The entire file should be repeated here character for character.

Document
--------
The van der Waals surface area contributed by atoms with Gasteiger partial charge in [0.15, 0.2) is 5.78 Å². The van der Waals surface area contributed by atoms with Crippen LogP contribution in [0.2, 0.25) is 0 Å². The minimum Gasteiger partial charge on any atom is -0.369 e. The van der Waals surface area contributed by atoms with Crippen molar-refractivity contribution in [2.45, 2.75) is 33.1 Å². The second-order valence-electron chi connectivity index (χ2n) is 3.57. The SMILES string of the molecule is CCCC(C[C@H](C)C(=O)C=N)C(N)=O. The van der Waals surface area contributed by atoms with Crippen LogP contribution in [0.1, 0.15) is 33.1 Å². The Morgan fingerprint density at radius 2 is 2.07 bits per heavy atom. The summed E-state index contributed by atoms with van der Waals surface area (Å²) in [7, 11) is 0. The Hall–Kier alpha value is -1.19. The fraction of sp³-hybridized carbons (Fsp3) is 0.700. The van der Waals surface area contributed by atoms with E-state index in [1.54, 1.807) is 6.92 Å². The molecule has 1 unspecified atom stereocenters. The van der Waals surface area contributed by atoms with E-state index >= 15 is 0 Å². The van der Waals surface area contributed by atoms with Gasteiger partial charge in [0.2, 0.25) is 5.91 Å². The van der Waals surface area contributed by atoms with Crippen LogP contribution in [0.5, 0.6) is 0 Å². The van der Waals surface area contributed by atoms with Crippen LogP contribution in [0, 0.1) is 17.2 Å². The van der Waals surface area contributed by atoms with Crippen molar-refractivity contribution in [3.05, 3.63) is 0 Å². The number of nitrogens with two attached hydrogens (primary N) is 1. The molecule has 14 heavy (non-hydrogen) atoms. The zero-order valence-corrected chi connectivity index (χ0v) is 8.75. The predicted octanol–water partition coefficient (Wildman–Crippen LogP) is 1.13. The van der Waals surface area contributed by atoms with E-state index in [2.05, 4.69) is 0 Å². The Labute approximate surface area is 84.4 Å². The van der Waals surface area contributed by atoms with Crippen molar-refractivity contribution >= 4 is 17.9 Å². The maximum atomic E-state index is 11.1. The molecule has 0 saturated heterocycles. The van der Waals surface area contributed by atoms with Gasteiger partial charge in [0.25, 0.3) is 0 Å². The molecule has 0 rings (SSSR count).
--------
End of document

The van der Waals surface area contributed by atoms with Gasteiger partial charge in [0.15, 0.2) is 5.78 Å². The van der Waals surface area contributed by atoms with Crippen LogP contribution in [0.2, 0.25) is 0 Å². The minimum Gasteiger partial charge on any atom is -0.369 e. The van der Waals surface area contributed by atoms with Crippen molar-refractivity contribution in [2.45, 2.75) is 33.1 Å². The second-order valence-electron chi connectivity index (χ2n) is 3.57. The SMILES string of the molecule is CCCC(C[C@H](C)C(=O)C=N)C(N)=O. The van der Waals surface area contributed by atoms with Crippen LogP contribution in [0.1, 0.15) is 33.1 Å². The Morgan fingerprint density at radius 2 is 2.07 bits per heavy atom. The summed E-state index contributed by atoms with van der Waals surface area (Å²) in [7, 11) is 0. The Hall–Kier alpha value is -1.19. The fraction of sp³-hybridized carbons (Fsp3) is 0.700. The van der Waals surface area contributed by atoms with E-state index in [1.54, 1.807) is 6.92 Å². The molecule has 1 unspecified atom stereocenters. The van der Waals surface area contributed by atoms with E-state index >= 15 is 0 Å². The van der Waals surface area contributed by atoms with Gasteiger partial charge in [0.2, 0.25) is 5.91 Å². The van der Waals surface area contributed by atoms with Crippen LogP contribution in [0.5, 0.6) is 0 Å². The van der Waals surface area contributed by atoms with Crippen LogP contribution in [0, 0.1) is 17.2 Å². The van der Waals surface area contributed by atoms with Crippen molar-refractivity contribution in [3.05, 3.63) is 0 Å². The number of nitrogens with two attached hydrogens (primary N) is 1. The molecule has 14 heavy (non-hydrogen) atoms. The zero-order valence-corrected chi connectivity index (χ0v) is 8.75. The predicted octanol–water partition coefficient (Wildman–Crippen LogP) is 1.13. The van der Waals surface area contributed by atoms with E-state index in [2.05, 4.69) is 0 Å². The Labute approximate surface area is 84.4 Å². The van der Waals surface area contributed by atoms with Crippen molar-refractivity contribution >= 4 is 17.9 Å². The maximum atomic E-state index is 11.1. The molecule has 0 saturated heterocycles. The van der Waals surface area contributed by atoms with Gasteiger partial charge in [0.25, 0.3) is 0 Å². The molecule has 0 rings (SSSR count).